Political Science | Intro to Political Theory
Y105 | 3701 | Craiutu


The course offers an introduction to political theory by using a
combination of texts in political philosophy, literature, and
history. Readings will include Aristotle’s Politics, Cicero’s On
Duties, Machiavelli's The Prince, Hobbes' Leviathan, Locke's Second
Treatise on Government, Rousseau's Social Contract, Tocqueville's
Democracy in America, and a selection from Marx's writings. We shall
also read outstanding literary works that contain valuable political
ideas such as George Orwell’s 1984. The goal of the course is to give
students an opportunity to reflect on the nature, goals, and limits
of politics by exploring the transition from the politics of the
ancients to the politics of the moderns. To this effect, we shall
examine key topics such as political power, authority, the role of
laws, civic virtue, religion and politics, democracy, justice,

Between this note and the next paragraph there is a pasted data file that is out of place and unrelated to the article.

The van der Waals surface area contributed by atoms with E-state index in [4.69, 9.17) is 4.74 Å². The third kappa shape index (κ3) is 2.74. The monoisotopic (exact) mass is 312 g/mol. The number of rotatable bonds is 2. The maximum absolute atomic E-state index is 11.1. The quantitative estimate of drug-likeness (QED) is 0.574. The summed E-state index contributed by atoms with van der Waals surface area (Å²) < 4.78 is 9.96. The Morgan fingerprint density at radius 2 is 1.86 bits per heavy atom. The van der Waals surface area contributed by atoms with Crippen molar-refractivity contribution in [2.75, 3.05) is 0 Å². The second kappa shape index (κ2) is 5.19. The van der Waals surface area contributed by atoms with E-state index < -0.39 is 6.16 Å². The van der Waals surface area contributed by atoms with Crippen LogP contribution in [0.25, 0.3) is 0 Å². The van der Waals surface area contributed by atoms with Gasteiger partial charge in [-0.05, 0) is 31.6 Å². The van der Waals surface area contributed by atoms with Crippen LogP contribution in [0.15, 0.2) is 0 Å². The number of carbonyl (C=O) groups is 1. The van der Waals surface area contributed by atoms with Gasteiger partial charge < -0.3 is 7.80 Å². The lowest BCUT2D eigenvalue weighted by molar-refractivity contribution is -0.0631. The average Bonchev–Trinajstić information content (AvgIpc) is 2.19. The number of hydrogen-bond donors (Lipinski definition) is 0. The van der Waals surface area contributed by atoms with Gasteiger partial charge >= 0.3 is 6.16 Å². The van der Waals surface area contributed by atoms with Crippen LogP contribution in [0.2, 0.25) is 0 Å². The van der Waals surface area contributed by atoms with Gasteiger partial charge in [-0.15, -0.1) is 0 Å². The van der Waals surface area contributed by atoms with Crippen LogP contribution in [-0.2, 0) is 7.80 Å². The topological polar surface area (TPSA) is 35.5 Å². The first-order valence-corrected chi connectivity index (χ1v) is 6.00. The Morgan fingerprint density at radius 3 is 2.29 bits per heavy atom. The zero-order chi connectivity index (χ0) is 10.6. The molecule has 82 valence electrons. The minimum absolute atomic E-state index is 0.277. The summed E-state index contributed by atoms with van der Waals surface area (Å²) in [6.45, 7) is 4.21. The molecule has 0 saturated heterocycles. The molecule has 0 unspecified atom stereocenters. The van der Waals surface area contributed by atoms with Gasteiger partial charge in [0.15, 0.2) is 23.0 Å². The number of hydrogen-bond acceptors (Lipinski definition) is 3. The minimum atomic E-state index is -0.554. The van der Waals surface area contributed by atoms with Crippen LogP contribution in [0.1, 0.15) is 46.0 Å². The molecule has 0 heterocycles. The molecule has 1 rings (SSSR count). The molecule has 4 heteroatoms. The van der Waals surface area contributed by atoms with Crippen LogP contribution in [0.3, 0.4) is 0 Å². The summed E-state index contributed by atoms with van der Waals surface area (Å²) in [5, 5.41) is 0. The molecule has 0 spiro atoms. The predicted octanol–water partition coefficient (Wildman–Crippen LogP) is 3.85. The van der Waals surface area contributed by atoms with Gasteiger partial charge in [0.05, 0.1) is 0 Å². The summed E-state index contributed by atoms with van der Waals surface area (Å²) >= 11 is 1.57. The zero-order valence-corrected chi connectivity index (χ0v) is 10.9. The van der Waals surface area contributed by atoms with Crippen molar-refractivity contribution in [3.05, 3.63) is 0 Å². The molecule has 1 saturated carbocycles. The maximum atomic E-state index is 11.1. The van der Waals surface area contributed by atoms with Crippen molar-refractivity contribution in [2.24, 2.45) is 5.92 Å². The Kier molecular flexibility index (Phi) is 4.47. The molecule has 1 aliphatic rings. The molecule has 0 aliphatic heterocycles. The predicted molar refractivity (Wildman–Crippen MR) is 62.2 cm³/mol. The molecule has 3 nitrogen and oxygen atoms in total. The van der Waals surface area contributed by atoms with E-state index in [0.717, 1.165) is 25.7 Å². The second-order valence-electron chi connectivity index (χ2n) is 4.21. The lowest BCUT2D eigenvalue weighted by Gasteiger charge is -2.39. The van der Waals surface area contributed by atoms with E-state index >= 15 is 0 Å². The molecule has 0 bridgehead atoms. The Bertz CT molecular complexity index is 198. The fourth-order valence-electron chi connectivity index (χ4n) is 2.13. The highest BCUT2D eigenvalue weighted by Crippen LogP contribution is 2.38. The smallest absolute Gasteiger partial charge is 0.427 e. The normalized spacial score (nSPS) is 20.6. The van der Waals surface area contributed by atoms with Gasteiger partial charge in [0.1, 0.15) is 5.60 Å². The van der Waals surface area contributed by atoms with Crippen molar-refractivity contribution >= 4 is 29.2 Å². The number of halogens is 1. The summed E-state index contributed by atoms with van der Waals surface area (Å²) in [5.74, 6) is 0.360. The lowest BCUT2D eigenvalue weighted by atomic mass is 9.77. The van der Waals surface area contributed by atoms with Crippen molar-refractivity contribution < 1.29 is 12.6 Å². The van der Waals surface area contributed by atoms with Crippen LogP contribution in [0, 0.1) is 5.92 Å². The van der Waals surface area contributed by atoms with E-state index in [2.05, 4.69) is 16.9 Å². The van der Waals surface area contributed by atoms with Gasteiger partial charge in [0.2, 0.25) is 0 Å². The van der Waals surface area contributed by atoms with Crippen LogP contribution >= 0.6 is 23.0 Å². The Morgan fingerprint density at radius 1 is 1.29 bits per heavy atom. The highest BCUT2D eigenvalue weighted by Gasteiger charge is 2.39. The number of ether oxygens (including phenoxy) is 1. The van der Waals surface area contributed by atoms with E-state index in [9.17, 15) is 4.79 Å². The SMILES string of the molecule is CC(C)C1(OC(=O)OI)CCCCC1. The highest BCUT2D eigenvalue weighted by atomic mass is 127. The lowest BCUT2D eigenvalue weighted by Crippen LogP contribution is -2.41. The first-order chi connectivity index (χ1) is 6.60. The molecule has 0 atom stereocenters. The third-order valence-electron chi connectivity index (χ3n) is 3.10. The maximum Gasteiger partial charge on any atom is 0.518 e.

freedom, and equality. Special attention will be paid to exploring
the context in which these authors wrote their works, the main
concepts they used, and the implications of their ideas for our
contemporary debates.
	The class will use a combination of lecture and discussion;
hence, class participation and regular attendance will be very
important. There will be two exams (a mid-term and a final) which
will contain a number of short questions that will draw on the
assigned readings and ideas raised in class. There will be also three
quiz questions that will be part of your grade for class
participation. Students are strongly encouraged to bring additional
materials to class (such as relevant newspaper or magazine articles,
websites, additional bibliography) and thus make the course relevant
to their concerns. Those who will do that will earn extra credit.
Each student will be required to keep a reading log (journal)
containing entries for each assigned reading (definition of key
concepts, summary of the readings, a selection of important phrases
and the like).